WOMEN ROCK!

women-rock-in-hidden-figures-andthe-eagle-huntress

Yes, we women rock! I am an old movie buff. I have always loved films. I grew up the road from Hollywood. Last year two films which were true stories uplifted all of us and showed how we women ROCK or ROCKED our world in a big way, and finally acknowledged women who had done great work. The two women empowerment films I am writing about are: Hidden Figures and The Eagle Huntress.

First, Hidden Figures (the actual story) took place when I was a child and then became a teenager when Katherine Goble Johnson (Taraji P. Henson), Dorothy Vaughn (Octavia Spencer), and Mary Jackson (Janelle Monae) were “computers” using their outstanding math and engineering skills at NASA to make the American space program possible. The fact they remained “hidden figures” until a few years ago, is stunning to me. Growing up I had NEVER heard about these women who were keys to the success of the space program. I was still fed the b.s. that women could not do math, even though my high school math teacher was a woman, and yes, I had my issues around math, until I had to teach it myself to adult GED students. When Dorothy Vaughn had to steal a Fortran book from the library to learn the computer language for IBM computers, I remembered stories that a Caucasian friend from South Carolina told me how he had to check out books for his black friend because there were two different libraries in the South. One for white folk, one for African Americans. Years ago, I also remember trying to learn Fortran myself, and not “getting it”.
This was an interview with Octavia Spencer about this film on NPR in early January:
http://www.npr.org/2017/01/08/508842206/actress-octavia-spencer-says-hidden-figures-is-a-movie-anyone-can-get-behind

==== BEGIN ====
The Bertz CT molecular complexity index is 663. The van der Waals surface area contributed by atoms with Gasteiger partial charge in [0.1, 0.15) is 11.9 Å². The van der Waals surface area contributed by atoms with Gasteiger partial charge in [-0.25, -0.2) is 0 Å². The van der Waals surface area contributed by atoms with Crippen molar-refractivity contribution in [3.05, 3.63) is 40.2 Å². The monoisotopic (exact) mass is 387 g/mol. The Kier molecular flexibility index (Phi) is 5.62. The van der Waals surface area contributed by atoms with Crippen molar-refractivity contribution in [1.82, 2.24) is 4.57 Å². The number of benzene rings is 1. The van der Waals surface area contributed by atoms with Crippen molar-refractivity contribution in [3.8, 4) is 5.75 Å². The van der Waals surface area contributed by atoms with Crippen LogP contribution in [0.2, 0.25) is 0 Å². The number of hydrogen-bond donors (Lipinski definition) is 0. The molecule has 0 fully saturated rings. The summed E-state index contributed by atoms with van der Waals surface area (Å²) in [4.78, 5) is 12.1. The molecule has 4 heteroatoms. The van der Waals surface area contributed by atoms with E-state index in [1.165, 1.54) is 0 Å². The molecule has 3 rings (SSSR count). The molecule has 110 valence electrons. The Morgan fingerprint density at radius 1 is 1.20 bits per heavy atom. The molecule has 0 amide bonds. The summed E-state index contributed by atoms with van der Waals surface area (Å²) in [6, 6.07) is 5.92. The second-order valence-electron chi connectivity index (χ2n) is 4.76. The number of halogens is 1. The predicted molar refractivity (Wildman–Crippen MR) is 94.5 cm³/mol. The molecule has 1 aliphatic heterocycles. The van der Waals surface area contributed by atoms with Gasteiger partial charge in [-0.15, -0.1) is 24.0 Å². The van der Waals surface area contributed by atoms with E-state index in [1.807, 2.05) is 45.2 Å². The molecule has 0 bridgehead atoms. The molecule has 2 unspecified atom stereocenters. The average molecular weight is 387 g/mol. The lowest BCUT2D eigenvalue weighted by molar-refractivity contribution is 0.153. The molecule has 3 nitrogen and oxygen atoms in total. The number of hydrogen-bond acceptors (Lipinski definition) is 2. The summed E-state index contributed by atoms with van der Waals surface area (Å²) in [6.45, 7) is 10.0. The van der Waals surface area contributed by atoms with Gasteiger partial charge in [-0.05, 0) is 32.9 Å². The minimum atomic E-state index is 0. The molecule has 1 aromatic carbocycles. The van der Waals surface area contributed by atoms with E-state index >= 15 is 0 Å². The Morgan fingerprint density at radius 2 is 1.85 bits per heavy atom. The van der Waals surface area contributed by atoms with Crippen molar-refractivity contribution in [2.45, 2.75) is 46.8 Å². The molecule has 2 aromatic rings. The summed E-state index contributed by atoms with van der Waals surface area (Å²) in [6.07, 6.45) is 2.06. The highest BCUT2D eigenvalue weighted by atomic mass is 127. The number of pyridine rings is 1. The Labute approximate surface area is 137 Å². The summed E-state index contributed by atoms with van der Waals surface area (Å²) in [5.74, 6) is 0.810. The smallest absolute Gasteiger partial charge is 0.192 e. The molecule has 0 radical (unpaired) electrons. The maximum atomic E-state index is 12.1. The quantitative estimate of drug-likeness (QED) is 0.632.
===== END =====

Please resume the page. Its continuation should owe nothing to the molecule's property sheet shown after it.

The fact that these three exceptional women are African American showed me their tenacity, as well as their intelligence. They were fabulous examples of women working together. They along with the other women who were “computers” and then became computer programmers showed me and ALL of us women how powerful we are when we WORK TOGETHER, cooperating- not competing. Also for the open-minded men who watch this film, men get to learn how truly amazing we women can be. That also showed up in the Women’s March last week, where many men were present along side us women.

Not only did this film inspire me and others who see it, it has become part of one of the outings for young African American women to see in groups. The groups are from all over the country and are called Black Girls Code. The goal it to take at least 1,500 young black women to see Hidden Figures to inspire and encourage these young women to learn math. Fox Studios who distributes the film is helping to support this project. This story was also on npr.

http://www.npr.org/2017/01/08/508842213/hidden-figures-a-hit-with-young-women-of-color-interested-in-stem

The film the Eagle Huntress was a beautiful film that showed how young adult women are powerful, too, particularly with supportive parents. This documentary showed the strength of a 13-year old bright girl called Aisholpan from Mongolia who had a dream to become an eagle huntress. In her culture only men had been allowed to become eagle hunters. She was able to show the nay-sayers how capable, courageous, and strong she is.

At this film it was great to see young girls and women with their mothers and grandmothers at the small theater where this film was screened. The fact that both of these films were about women and our courage came out in 2016 is a great sign to me. Hollywood films are often escapism and massive budget films. These two stories are relevant to ALL of us today.

These are two films that remind all women and the men who love us that WOMEN ROCK and that ALL of us are needed to solve the problems that exist in our world today.

I know I will use both of these films to empower me when I am feeling hopeless or thinking that I and this world lack courage to do the right thing. When I am doubt, too, I love to listen to this song:

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